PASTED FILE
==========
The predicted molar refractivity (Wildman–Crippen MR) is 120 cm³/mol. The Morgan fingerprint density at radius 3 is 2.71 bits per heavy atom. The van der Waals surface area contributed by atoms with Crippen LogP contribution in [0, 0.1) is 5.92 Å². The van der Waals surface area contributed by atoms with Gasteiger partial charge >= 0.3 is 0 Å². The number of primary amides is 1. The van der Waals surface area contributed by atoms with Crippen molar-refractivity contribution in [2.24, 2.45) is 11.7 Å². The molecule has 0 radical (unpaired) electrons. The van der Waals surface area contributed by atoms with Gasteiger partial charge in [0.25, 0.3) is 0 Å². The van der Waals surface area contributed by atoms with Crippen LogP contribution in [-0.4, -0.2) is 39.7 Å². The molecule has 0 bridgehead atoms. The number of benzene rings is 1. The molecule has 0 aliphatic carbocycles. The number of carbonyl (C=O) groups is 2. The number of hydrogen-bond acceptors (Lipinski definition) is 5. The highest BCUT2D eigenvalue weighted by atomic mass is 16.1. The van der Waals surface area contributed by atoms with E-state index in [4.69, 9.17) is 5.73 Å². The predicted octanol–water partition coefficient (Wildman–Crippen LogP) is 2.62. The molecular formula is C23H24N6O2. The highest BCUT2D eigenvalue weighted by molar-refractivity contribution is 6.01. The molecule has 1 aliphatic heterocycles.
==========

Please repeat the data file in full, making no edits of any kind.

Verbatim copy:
The predicted molar refractivity (Wildman–Crippen MR) is 120 cm³/mol. The Morgan fingerprint density at radius 3 is 2.71 bits per heavy atom. The van der Waals surface area contributed by atoms with Crippen LogP contribution in [0, 0.1) is 5.92 Å². The van der Waals surface area contributed by atoms with Gasteiger partial charge >= 0.3 is 0 Å². The number of primary amides is 1. The van der Waals surface area contributed by atoms with Crippen molar-refractivity contribution in [2.24, 2.45) is 11.7 Å². The molecule has 0 radical (unpaired) electrons. The van der Waals surface area contributed by atoms with Gasteiger partial charge in [0.25, 0.3) is 0 Å². The van der Waals surface area contributed by atoms with Crippen LogP contribution in [-0.4, -0.2) is 39.7 Å². The molecule has 0 bridgehead atoms. The number of benzene rings is 1. The molecule has 0 aliphatic carbocycles. The number of carbonyl (C=O) groups is 2. The number of hydrogen-bond acceptors (Lipinski definition) is 5. The highest BCUT2D eigenvalue weighted by atomic mass is 16.1. The van der Waals surface area contributed by atoms with E-state index in [4.69, 9.17) is 5.73 Å². The predicted octanol–water partition coefficient (Wildman–Crippen LogP) is 2.62. The molecular formula is C23H24N6O2. The highest BCUT2D eigenvalue weighted by molar-refractivity contribution is 6.01. The molecule has 1 aliphatic heterocycles.